Land and Resources, Climate
Roaring Forties, southern oceans, wind currents, Southern Alps, westerly winds
New Zealand’s location in the Southern Hemisphere, or south of the equator, means that its seasons are opposite to those in the Northern Hemisphere. The warmest months of summer are January and February and the coldest months of winter are June and July. New Zealand is located in the Southern Temperate Zone, south of the tropics. It has a mild climate with four seasons. Inland areas have cooler winters and warmer summers than coastal areas, where the moderating influence of the ocean creates a more temperate climate.
Temperatures tend to be warmer in the north than in the south; the warmest area is in the extreme northern end of the North Island, and the coldest area is on the southwestern slopes of the Southern Alps. In most of the country, however, there are only minimal climatic differences between north and south. Average low winter temperatures range from 2°C (35°F) in Christchurch, on the South Island’s central east coast, to 8°C (46°F) in Auckland, in the northwest of the North Island. Average high summer temperatures are 23°C (73°F) in Auckland and 21°C (70°F) in Christchurch.
New Zealand is located in the “Roaring Forties” wind belt, an area between latitudes 40° and 50° south where westerly winds sweep across the southern oceans. The prevailing westerly winds bring moisture from the ocean, resulting in heavy rainfall on the western coasts, especially on the South Island. The main divide of the Southern Alps receives the most precipitation in the country. The mountains form a natural barrier to weather patterns from the west; in the eastern rain shadow of the mountains, the westerly winds become warm, dry, and gusty. The east coasts are therefore much drier than the west coasts, and eastern areas of the South Island have some of New Zealand’s sunniest, driest weather. Average annual rainfall in Christchurch is about 638 mm (25 in), compared to 2,906 mm (114 in) in Hokitika, on the west coast. Auckland receives 1,247 mm (49 in) of rain annually.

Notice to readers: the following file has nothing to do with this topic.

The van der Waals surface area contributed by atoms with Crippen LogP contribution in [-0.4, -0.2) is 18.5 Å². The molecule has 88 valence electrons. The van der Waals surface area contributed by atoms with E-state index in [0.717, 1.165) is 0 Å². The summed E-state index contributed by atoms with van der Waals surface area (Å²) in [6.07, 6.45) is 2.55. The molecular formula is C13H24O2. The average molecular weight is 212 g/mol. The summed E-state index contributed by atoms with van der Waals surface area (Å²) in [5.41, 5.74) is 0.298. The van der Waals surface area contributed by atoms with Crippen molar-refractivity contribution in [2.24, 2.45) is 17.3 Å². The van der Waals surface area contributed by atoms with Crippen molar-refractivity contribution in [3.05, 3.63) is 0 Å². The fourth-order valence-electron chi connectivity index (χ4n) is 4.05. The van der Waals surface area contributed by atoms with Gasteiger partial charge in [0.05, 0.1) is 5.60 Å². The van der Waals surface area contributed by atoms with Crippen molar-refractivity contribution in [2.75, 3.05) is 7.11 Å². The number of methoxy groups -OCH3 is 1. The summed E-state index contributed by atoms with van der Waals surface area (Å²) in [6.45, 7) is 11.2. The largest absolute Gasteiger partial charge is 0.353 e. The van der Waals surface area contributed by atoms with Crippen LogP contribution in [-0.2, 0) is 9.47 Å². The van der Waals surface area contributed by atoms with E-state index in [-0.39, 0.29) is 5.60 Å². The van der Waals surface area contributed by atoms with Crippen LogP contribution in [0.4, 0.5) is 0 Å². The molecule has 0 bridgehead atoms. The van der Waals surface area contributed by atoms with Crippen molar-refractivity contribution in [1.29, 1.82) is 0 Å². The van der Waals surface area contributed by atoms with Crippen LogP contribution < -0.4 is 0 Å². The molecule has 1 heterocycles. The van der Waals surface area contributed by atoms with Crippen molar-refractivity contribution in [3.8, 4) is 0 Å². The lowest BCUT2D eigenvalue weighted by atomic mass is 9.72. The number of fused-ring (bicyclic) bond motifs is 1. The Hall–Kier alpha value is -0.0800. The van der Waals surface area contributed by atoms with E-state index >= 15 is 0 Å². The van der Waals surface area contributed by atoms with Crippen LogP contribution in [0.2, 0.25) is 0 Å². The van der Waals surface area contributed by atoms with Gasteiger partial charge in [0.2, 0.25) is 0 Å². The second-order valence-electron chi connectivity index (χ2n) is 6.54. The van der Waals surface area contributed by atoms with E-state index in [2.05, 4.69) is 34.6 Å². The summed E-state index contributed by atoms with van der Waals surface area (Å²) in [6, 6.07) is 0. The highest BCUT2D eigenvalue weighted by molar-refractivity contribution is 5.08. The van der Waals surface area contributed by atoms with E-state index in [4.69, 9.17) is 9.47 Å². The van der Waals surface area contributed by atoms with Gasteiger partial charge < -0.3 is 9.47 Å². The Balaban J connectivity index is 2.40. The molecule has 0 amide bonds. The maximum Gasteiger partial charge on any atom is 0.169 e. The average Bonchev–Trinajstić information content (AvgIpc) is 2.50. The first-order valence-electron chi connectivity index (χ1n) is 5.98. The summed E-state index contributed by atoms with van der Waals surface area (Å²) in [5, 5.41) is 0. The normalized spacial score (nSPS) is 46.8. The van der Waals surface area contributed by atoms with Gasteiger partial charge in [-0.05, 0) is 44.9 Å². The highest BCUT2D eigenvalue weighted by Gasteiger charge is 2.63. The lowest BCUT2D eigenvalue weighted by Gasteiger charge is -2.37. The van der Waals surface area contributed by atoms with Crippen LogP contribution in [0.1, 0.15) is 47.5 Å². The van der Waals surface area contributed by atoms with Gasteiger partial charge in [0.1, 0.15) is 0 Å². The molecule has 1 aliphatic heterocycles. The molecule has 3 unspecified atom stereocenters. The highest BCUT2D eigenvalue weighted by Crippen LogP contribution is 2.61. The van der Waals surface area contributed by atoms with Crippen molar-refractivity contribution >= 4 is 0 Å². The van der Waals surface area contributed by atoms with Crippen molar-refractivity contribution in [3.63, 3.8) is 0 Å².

Although the westerly winds prevail, the eastern part of the country is open to frequent southerlies, wind currents drawing cold air up from the Antarctic. Usually they bring rain, a sharp fall in temperature, and in winter, snow in the mountains. The northernmost extension of the North Island is subject to the tail end of tropical weather systems from the Pacific, and temperatures there are warm year-round, in most places never reaching the freezing point.
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